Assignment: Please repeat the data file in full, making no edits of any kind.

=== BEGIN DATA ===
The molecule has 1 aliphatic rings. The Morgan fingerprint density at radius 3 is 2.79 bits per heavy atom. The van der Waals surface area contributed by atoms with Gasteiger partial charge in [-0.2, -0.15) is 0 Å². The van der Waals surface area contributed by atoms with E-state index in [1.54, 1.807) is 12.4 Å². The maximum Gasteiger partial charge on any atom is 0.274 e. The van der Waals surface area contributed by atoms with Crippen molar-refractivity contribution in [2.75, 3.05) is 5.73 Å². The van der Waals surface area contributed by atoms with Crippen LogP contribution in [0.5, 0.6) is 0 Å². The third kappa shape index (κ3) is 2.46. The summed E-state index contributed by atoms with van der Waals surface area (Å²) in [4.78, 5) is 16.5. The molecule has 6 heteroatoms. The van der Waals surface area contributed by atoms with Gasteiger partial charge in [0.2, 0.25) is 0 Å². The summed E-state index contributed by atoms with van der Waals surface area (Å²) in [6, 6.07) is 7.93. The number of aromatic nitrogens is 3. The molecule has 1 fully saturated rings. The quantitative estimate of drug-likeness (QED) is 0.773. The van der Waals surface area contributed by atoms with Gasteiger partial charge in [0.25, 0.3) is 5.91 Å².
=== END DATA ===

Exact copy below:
The molecule has 1 aliphatic rings. The Morgan fingerprint density at radius 3 is 2.79 bits per heavy atom. The van der Waals surface area contributed by atoms with Gasteiger partial charge in [-0.2, -0.15) is 0 Å². The van der Waals surface area contributed by atoms with E-state index in [1.54, 1.807) is 12.4 Å². The maximum Gasteiger partial charge on any atom is 0.274 e. The van der Waals surface area contributed by atoms with Crippen molar-refractivity contribution in [2.75, 3.05) is 5.73 Å². The van der Waals surface area contributed by atoms with Crippen LogP contribution in [0.5, 0.6) is 0 Å². The third kappa shape index (κ3) is 2.46. The summed E-state index contributed by atoms with van der Waals surface area (Å²) in [4.78, 5) is 16.5. The molecule has 6 heteroatoms. The van der Waals surface area contributed by atoms with Gasteiger partial charge in [0.2, 0.25) is 0 Å². The summed E-state index contributed by atoms with van der Waals surface area (Å²) in [6, 6.07) is 7.93. The number of aromatic nitrogens is 3. The molecule has 1 fully saturated rings. The quantitative estimate of drug-likeness (QED) is 0.773. The van der Waals surface area contributed by atoms with Gasteiger partial charge in [0.25, 0.3) is 5.91 Å².